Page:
But several prominent gun - rights advocates say they aren’t convinced that Trump is one of their own. As evidence, they cite comments he made before “In tone that sounds like improvement, but we’re withholding our endorsement until we get the specifics.” Bob Owens, editor of the website Bearing

One top Republican aide said that unless the president gave lawmakers cover on background checks, it was not clear what could be accomplished.

Democrats, who have watched Mr. Trump play to his base in recent months, with his frequent attacks on four Democratic congresswomen of color, as well as on Representative Elijah E. Cummings, Democrat of Baltimore, said spearheading any significant action on gun legislation now would seem to run counter to his re-election playbook.

Some gun control advocates hoped the calculus would be different for Republicans on Capitol Hill.

“If I were a Republican senator up in 2020, I’d be asking myself three things,” said John Feinblatt, the president of Everytown for Gun Safety, a national group that advocates tougher gun laws. “How many women are in my state who expect me to be voting on gun safety, how many young people are expecting me to do something to protect them, and how bad the dumpster fire is over at N.R.A. headquarters.”

Mr. Feinblatt also noted that he had never seen the N.R.A., which is under investigation by attorneys general in New York and Washington, D.C., and mired in legal battles and internal riffs, seem “weaker.” He said Republicans were “looking at the polls, and certainly looking at the suburbs and balancing that against whether the N.R.A. has any muscle left.”

In private, Mr. Trump has echoed Mr. Feinblatt’s bleak assessment of the N.R.A. But aides have warned him that its members are among his voters, and they may be less attuned to the internal drama at the organization than to its mission statement.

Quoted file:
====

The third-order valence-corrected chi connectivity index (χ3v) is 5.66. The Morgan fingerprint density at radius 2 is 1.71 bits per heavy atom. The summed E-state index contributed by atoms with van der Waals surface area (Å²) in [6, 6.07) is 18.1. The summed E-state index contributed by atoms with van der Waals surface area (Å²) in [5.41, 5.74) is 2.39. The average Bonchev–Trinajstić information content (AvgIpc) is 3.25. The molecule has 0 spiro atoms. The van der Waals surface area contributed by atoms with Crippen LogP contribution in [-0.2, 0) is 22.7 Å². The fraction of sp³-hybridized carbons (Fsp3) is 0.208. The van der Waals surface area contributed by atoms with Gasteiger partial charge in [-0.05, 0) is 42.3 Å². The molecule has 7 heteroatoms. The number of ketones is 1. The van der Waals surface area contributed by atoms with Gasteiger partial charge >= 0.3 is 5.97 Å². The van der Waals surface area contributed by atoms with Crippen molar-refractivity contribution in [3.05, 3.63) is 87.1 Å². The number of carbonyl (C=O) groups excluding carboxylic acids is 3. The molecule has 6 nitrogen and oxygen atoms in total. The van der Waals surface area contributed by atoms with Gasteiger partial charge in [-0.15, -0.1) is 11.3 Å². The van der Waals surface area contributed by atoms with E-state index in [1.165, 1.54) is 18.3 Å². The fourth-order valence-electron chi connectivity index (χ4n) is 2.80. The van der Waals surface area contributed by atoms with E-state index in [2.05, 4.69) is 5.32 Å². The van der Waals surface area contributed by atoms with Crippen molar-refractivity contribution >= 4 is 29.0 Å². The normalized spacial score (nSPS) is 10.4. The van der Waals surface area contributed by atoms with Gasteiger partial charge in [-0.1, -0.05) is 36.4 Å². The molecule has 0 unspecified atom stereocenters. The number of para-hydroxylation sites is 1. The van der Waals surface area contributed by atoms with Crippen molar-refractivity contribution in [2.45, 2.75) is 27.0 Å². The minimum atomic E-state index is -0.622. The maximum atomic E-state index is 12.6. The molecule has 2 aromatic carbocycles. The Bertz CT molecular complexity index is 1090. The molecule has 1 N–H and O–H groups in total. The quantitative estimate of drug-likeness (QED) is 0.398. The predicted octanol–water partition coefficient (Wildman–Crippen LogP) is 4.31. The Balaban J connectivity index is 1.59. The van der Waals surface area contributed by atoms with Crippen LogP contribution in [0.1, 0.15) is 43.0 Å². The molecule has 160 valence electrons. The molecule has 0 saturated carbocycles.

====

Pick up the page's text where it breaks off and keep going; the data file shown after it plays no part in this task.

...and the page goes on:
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WASHINGTON ― The nation’s top gun rights advocates were notably quiet this week after Donald Trump proposed more aggressive stop-and-frisk policing with a focus on taking away people’s guns . All that sounds like the kind of initiative that should disturb gun rights advocates .

President Donald Trump 's retreat on gun control wasn't a surprise. Trump acknowledged his changed position on increasing the age at which one can Senate Majority Leader Mitch McConnell (R-Ky.) is unlikely to devote another week to a contentious issue after last month’s fruitless immigration debate.

Officials at the gun rights group have been looking to show it still has muscle amid a series of stories about its finances and management, and responding to Mr. Trump has given them an opportunity to do that.

Officials at the organization would not directly comment on discussions with the president or his staff. But Andrew Arulanandam, a spokesman for the group, said, “If anyone looks at it from a very logical standpoint, they’ll realize that the sound bite remedy being offered by many just won’t work.”

He said that what was required was “enforcement of laws” and shoring up “our mental health system.”

Behind the scenes, Ivanka Trump, the president’s elder daughter and senior adviser, has been talking to lawmakers like Senator Joe Manchin III, Democrat of West Virginia, helping out a depleted White House legislative affairs team that has recently had major departures.

Ms. Trump favors passing legislation on background checks, but her involvement on the issue is not welcomed by most Republicans, who privately say the perception of her as a liberal voice in Mr. Trump’s circle will not help them sell more aggressive measures in their states. Ms. Trump and her husband, Jared Kushner, departed Bedminster last Thursday, leaving Mr. Trump without one of the voices in his inner circle pushing him on the issue.

Instead, Mr. Trump spoke with gun rights advocates, who flagged for him a weekend shooting in Philadelphia that wounded six police officers as an example of an incident that they said tougher gun measures would not have prevented. The shooting, they said, had more to do with the mental health of the assailant.

At Bedminster, Mr. Trump also spent time with Senator Lindsey Graham, Republican of South Carolina, who has been pushing for “red flag” laws, which allow guns to be taken from individuals who may be a danger to themselves or others. But such laws are seen by gun control advocates as relatively insignificant measures.

Annie Karni reported from Washington, and Maggie Haberman from New York.